Week Of YA Guest Post by Clare Furniss

There’s an ongoing debate about what is ‘too dark’ for teenagers to read about. Is there too much death in YA? Is ‘sick lit’ damaging teens? I believe it’s really important for dark, difficult subjects to be explored in YA literature. My debut novel, The Year of The Rat, is about Pearl, a teenager grieving for her mum who died suddenly giving birth to Pearl’s baby sister, nicknamed ‘The Rat’ by Pearl. So why did I choose to write about death and grief for a Young Adult readership?

There’s nothing new about the death of parents in books for young people. You only have to look at the number of orphans in children’s books, from Anne of Green Gables to Harry Potter, to see that the death of parents is a strong theme in children’s literature. Often this is a way of leaving kids to fend for themselves and live a life of adventure, but the children’s classic The Secret Garden goes a step further than this. It’s a story that is essentially about the grieving process, showing how Mary Lennox, left an orphan and transplanted into a new life, learns to let re-engage with the world through nature, friendship, and the love and patience of people around her. I love this book and it influenced The Year of The Rat in all sorts of ways.

For most people the teenage years are the time when the comforting certainties of childhood start to be challenged. Teenagers live in a world they know isn’t safe, that doesn’t always give you a happy ending, where good and bad aren’t always clear cut. Information is more readily available now than ever before. So it’s right that books for teenagers reflect this reality. Of course books can be pure fun and escapism and there’s nothing wrong with that. But they can also be a place to confront difficult and dark issues, to try to understand them, to think about them from different perspectives.

When I was writing The Year of The Rat it felt really important to show grief as something that could be ugly, all-consuming, introspective, self-destructive. I didn’t want to sugar-coat it or sentimentalise it. I wanted to show that people who have lost someone they love don’t always act as we think a grieving person ‘should’. We like people to behave in ways we can understand. If they’re really sad they should cry. We know what to do with that. But they might not cry. They might find it difficult to talk. They might push help away, even from the people they love most, their friends and family. And they might not just feel sad. They might feel angry and scared. They might feel guilty. And they might hide those feelings from the world. That was what I wanted to show through my character Pearl. These parts of the book were hard to write. I think as a writer you feel protective towards your character and you want to show them in the best possible light. But I had to force myself not to do that if I wanted to be honest.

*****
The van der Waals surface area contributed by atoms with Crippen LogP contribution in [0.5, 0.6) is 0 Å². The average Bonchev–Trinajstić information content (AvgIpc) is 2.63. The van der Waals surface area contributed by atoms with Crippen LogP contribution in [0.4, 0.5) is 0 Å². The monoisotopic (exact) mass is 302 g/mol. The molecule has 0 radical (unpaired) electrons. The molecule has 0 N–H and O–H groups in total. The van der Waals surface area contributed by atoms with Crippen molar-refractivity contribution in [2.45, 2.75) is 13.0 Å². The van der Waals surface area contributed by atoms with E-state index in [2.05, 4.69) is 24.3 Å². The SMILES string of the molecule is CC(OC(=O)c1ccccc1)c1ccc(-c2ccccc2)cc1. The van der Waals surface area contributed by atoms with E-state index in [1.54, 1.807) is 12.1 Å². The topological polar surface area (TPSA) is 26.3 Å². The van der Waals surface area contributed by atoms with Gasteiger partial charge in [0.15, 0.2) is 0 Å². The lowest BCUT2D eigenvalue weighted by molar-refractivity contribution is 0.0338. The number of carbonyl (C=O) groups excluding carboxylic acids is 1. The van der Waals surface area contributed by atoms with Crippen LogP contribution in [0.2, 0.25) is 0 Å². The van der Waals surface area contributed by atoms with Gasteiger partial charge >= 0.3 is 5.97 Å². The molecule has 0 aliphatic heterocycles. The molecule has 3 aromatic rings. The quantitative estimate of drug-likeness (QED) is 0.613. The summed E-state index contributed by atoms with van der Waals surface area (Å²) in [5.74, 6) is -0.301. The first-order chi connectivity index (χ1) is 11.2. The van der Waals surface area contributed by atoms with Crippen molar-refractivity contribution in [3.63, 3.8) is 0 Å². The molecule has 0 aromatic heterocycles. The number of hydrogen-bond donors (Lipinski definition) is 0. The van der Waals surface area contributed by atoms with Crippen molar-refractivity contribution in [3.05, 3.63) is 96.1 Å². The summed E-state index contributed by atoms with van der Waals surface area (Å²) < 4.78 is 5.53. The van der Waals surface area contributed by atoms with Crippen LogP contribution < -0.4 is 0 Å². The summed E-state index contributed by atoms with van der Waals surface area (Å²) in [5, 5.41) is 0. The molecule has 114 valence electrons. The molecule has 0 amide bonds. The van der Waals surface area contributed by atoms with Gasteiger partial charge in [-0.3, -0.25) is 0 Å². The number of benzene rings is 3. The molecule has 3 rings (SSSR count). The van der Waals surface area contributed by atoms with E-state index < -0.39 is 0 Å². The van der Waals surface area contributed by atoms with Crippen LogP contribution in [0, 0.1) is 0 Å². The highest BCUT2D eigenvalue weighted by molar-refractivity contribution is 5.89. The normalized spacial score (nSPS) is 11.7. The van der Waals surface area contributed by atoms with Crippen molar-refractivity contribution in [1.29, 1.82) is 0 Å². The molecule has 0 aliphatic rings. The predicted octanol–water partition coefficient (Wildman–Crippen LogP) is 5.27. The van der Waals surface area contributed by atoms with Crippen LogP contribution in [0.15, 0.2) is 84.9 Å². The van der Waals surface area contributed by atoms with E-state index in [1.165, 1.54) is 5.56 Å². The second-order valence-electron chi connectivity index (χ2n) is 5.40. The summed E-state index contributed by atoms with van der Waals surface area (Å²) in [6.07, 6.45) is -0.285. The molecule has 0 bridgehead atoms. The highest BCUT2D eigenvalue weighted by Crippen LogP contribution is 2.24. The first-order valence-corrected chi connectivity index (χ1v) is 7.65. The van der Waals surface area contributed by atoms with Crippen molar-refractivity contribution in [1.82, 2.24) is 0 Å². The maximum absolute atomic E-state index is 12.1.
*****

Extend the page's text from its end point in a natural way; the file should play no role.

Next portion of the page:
I did some research into the grieving process, looking at theory and psychology and also at a lot of personal accounts from young people who’d lost parents. What was clear was that everyone reacted in their own way and expressed their emotions in very different ways. Some people found it easy to talk about their feelings, others didn’t. Some felt angry. Some felt scared. There were often difficulties about being honest about their feelings with other family members. One thing that came across again and again was that people felt isolated because, however hard they tried, no one could understand how they were feeling. After I’d written my first draft I saw an account by one young person who said they couldn’t talk to anyone else so they talked to the mum they’d lost – and this gave me confidence in what I was trying to express in the book.

I also did a bit of reading around the psychology of grieving and the ‘five stages of grief’ – denial, anger, bargaining, depression and acceptance – but it felt important that the book wasn’t a neat progression through these stages. Nothing about grief is neat. Pearl, my character is essentially in the denial stage for the whole of the book, which takes place over the course of a year. She is shell-shocked – she can’t accept that her mum is gone, and she can’t let her go.

I’ve been asked whether the issues in the book are autobiographical and they’re not, but I certainly drew on my own experiences when writing the book. I went through the death of a friend as a teenager and although my experience was completely different to Pearl’s, some of that feeling of disbelief and the bigger questions it raised for me about life.

But despite all the serious, dark subject matter, I also wanted there to be humour in the book. Even in the darkest times things can be funny, and it’s important for the reader to have the occasional laugh in between all the sad stuff otherwise it’s exhausting! This comes through the character of Pearl’s mum, who appears throughout the book but it’s never totally clear whether she’s really there or whether Pearl’s imagining her – that’s for the reader to decide.

I think if you’re really honest about the dark things as a writer, the hope you offer a reader is more believable too. And for me, while The Year of The Rat is a story about grief, it’s also about hope. It’s about true friendship, which will withstand whatever’s thrown at it. It’s about family. Most of all it’s about love. Ultimately it’s about why, despite all the sad and bad things that can happen, life is worth living.


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